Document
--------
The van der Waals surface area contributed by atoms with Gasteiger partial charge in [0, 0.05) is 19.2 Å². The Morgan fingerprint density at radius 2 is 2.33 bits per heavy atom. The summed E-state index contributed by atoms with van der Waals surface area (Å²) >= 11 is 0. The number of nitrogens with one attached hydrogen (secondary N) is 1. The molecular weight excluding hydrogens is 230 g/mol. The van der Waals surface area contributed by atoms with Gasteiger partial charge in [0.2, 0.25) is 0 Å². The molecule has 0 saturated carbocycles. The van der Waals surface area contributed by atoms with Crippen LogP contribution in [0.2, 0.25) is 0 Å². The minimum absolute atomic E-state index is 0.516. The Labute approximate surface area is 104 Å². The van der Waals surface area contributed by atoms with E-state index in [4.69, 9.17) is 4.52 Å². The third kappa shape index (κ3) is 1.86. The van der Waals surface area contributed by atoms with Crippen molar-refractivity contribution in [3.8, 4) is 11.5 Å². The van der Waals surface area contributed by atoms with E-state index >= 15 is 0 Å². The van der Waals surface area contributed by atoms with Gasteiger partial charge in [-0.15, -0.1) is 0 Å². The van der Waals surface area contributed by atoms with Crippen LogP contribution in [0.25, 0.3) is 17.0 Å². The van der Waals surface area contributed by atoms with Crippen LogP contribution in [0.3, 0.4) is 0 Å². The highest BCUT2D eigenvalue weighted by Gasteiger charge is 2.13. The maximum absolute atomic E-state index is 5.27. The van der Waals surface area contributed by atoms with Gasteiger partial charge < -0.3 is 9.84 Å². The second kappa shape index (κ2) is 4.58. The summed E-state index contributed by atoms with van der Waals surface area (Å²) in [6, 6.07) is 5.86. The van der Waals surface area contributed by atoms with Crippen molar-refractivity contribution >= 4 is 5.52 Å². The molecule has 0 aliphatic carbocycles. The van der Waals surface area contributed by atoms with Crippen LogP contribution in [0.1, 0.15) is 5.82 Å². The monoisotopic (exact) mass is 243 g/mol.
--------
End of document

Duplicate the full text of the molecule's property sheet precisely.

The van der Waals surface area contributed by atoms with Gasteiger partial charge in [0, 0.05) is 19.2 Å². The Morgan fingerprint density at radius 2 is 2.33 bits per heavy atom. The summed E-state index contributed by atoms with van der Waals surface area (Å²) >= 11 is 0. The number of nitrogens with one attached hydrogen (secondary N) is 1. The molecular weight excluding hydrogens is 230 g/mol. The van der Waals surface area contributed by atoms with Gasteiger partial charge in [0.2, 0.25) is 0 Å². The molecule has 0 saturated carbocycles. The van der Waals surface area contributed by atoms with Crippen LogP contribution in [0.2, 0.25) is 0 Å². The minimum absolute atomic E-state index is 0.516. The Labute approximate surface area is 104 Å². The van der Waals surface area contributed by atoms with E-state index in [4.69, 9.17) is 4.52 Å². The third kappa shape index (κ3) is 1.86. The van der Waals surface area contributed by atoms with Crippen molar-refractivity contribution in [3.8, 4) is 11.5 Å². The van der Waals surface area contributed by atoms with E-state index >= 15 is 0 Å². The van der Waals surface area contributed by atoms with Gasteiger partial charge in [-0.15, -0.1) is 0 Å². The van der Waals surface area contributed by atoms with Crippen LogP contribution in [0.25, 0.3) is 17.0 Å². The van der Waals surface area contributed by atoms with Crippen LogP contribution in [0.3, 0.4) is 0 Å². The highest BCUT2D eigenvalue weighted by Gasteiger charge is 2.13. The maximum absolute atomic E-state index is 5.27. The van der Waals surface area contributed by atoms with Gasteiger partial charge < -0.3 is 9.84 Å². The second kappa shape index (κ2) is 4.58. The summed E-state index contributed by atoms with van der Waals surface area (Å²) in [6, 6.07) is 5.86. The van der Waals surface area contributed by atoms with Crippen molar-refractivity contribution >= 4 is 5.52 Å². The molecule has 0 aliphatic carbocycles. The van der Waals surface area contributed by atoms with Crippen LogP contribution in [0.1, 0.15) is 5.82 Å². The monoisotopic (exact) mass is 243 g/mol.